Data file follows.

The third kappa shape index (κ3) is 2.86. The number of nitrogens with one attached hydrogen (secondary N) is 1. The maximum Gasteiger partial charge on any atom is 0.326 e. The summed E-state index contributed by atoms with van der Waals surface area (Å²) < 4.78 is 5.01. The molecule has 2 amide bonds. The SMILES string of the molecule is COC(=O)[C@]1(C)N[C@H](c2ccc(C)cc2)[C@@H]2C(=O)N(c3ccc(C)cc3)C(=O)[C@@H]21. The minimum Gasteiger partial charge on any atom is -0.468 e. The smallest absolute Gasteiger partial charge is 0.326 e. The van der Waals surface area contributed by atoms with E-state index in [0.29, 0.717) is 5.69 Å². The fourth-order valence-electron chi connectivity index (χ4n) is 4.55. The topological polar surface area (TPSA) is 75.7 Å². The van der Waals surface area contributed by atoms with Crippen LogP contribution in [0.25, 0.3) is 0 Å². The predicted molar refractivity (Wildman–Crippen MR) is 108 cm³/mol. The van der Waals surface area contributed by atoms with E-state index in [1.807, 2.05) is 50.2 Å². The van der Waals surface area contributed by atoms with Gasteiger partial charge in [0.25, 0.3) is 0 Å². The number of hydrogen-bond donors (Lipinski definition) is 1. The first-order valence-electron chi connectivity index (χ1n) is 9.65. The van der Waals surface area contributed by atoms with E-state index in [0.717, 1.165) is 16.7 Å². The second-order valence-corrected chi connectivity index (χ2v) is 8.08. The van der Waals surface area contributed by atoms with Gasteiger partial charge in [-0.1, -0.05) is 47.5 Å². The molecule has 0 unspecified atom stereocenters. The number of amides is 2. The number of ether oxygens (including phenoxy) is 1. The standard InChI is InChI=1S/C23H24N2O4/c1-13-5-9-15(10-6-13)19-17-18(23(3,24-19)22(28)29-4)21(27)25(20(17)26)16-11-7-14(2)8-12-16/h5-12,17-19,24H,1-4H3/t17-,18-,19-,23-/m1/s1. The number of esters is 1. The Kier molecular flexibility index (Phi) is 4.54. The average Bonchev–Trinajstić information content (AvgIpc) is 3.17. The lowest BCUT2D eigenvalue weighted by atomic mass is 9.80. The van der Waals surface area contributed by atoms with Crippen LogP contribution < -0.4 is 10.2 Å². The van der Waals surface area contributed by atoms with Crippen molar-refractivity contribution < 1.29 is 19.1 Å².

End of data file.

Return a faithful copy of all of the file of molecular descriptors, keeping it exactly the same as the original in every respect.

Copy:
The third kappa shape index (κ3) is 2.86. The number of nitrogens with one attached hydrogen (secondary N) is 1. The maximum Gasteiger partial charge on any atom is 0.326 e. The summed E-state index contributed by atoms with van der Waals surface area (Å²) < 4.78 is 5.01. The molecule has 2 amide bonds. The SMILES string of the molecule is COC(=O)[C@]1(C)N[C@H](c2ccc(C)cc2)[C@@H]2C(=O)N(c3ccc(C)cc3)C(=O)[C@@H]21. The minimum Gasteiger partial charge on any atom is -0.468 e. The smallest absolute Gasteiger partial charge is 0.326 e. The van der Waals surface area contributed by atoms with E-state index in [0.29, 0.717) is 5.69 Å². The fourth-order valence-electron chi connectivity index (χ4n) is 4.55. The topological polar surface area (TPSA) is 75.7 Å². The van der Waals surface area contributed by atoms with Crippen LogP contribution in [0.25, 0.3) is 0 Å². The predicted molar refractivity (Wildman–Crippen MR) is 108 cm³/mol. The van der Waals surface area contributed by atoms with E-state index in [1.807, 2.05) is 50.2 Å². The van der Waals surface area contributed by atoms with Gasteiger partial charge in [0.25, 0.3) is 0 Å². The number of hydrogen-bond donors (Lipinski definition) is 1. The first-order valence-electron chi connectivity index (χ1n) is 9.65. The van der Waals surface area contributed by atoms with E-state index in [0.717, 1.165) is 16.7 Å². The second-order valence-corrected chi connectivity index (χ2v) is 8.08. The van der Waals surface area contributed by atoms with Gasteiger partial charge in [-0.1, -0.05) is 47.5 Å². The molecule has 0 unspecified atom stereocenters. The number of amides is 2. The number of ether oxygens (including phenoxy) is 1. The standard InChI is InChI=1S/C23H24N2O4/c1-13-5-9-15(10-6-13)19-17-18(23(3,24-19)22(28)29-4)21(27)25(20(17)26)16-11-7-14(2)8-12-16/h5-12,17-19,24H,1-4H3/t17-,18-,19-,23-/m1/s1. The number of esters is 1. The Kier molecular flexibility index (Phi) is 4.54. The average Bonchev–Trinajstić information content (AvgIpc) is 3.17. The lowest BCUT2D eigenvalue weighted by atomic mass is 9.80. The van der Waals surface area contributed by atoms with Crippen LogP contribution < -0.4 is 10.2 Å². The van der Waals surface area contributed by atoms with Crippen molar-refractivity contribution < 1.29 is 19.1 Å².